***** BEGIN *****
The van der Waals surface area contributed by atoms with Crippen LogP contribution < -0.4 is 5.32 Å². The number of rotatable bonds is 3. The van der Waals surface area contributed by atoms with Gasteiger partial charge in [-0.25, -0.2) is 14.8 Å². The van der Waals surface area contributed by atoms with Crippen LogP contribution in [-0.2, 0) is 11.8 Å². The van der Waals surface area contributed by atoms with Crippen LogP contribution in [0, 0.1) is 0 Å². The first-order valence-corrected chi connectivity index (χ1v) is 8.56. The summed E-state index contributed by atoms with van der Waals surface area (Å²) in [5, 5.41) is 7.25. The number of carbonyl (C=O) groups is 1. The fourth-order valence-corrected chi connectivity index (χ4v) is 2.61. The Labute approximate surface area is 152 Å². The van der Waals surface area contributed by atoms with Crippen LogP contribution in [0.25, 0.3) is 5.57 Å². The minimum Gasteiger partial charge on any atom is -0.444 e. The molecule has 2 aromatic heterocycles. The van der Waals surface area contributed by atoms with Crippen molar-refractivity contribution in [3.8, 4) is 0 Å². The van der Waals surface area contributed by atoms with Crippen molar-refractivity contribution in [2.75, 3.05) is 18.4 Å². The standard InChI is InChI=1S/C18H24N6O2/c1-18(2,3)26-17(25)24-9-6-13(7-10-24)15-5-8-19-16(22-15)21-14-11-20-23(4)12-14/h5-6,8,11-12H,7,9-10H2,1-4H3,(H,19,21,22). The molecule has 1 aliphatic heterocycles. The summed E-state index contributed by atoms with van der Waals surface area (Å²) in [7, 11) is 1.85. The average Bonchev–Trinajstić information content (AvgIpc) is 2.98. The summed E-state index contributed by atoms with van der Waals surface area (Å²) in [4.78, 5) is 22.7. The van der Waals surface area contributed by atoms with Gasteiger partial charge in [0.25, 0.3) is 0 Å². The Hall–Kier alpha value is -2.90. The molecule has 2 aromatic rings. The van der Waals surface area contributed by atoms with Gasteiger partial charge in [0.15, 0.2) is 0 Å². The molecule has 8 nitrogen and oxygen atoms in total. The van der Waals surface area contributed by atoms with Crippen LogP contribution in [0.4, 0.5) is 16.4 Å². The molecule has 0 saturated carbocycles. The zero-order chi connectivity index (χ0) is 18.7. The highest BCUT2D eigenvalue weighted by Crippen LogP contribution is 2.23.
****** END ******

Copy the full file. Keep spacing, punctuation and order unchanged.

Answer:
The van der Waals surface area contributed by atoms with Crippen LogP contribution < -0.4 is 5.32 Å². The number of rotatable bonds is 3. The van der Waals surface area contributed by atoms with Gasteiger partial charge in [-0.25, -0.2) is 14.8 Å². The van der Waals surface area contributed by atoms with Crippen LogP contribution in [-0.2, 0) is 11.8 Å². The van der Waals surface area contributed by atoms with Crippen LogP contribution in [0, 0.1) is 0 Å². The first-order valence-corrected chi connectivity index (χ1v) is 8.56. The summed E-state index contributed by atoms with van der Waals surface area (Å²) in [5, 5.41) is 7.25. The number of carbonyl (C=O) groups is 1. The fourth-order valence-corrected chi connectivity index (χ4v) is 2.61. The Labute approximate surface area is 152 Å². The van der Waals surface area contributed by atoms with Crippen LogP contribution in [0.25, 0.3) is 5.57 Å². The minimum Gasteiger partial charge on any atom is -0.444 e. The molecule has 2 aromatic heterocycles. The van der Waals surface area contributed by atoms with Crippen molar-refractivity contribution in [3.8, 4) is 0 Å². The van der Waals surface area contributed by atoms with Crippen molar-refractivity contribution in [2.75, 3.05) is 18.4 Å². The standard InChI is InChI=1S/C18H24N6O2/c1-18(2,3)26-17(25)24-9-6-13(7-10-24)15-5-8-19-16(22-15)21-14-11-20-23(4)12-14/h5-6,8,11-12H,7,9-10H2,1-4H3,(H,19,21,22). The molecule has 1 aliphatic heterocycles. The summed E-state index contributed by atoms with van der Waals surface area (Å²) in [7, 11) is 1.85. The average Bonchev–Trinajstić information content (AvgIpc) is 2.98. The summed E-state index contributed by atoms with van der Waals surface area (Å²) in [4.78, 5) is 22.7. The van der Waals surface area contributed by atoms with Gasteiger partial charge in [0.25, 0.3) is 0 Å². The Hall–Kier alpha value is -2.90. The molecule has 2 aromatic rings. The van der Waals surface area contributed by atoms with Gasteiger partial charge in [0.15, 0.2) is 0 Å². The molecule has 8 nitrogen and oxygen atoms in total. The van der Waals surface area contributed by atoms with Crippen LogP contribution in [0.4, 0.5) is 16.4 Å². The molecule has 0 saturated carbocycles. The zero-order chi connectivity index (χ0) is 18.7. The highest BCUT2D eigenvalue weighted by Crippen LogP contribution is 2.23.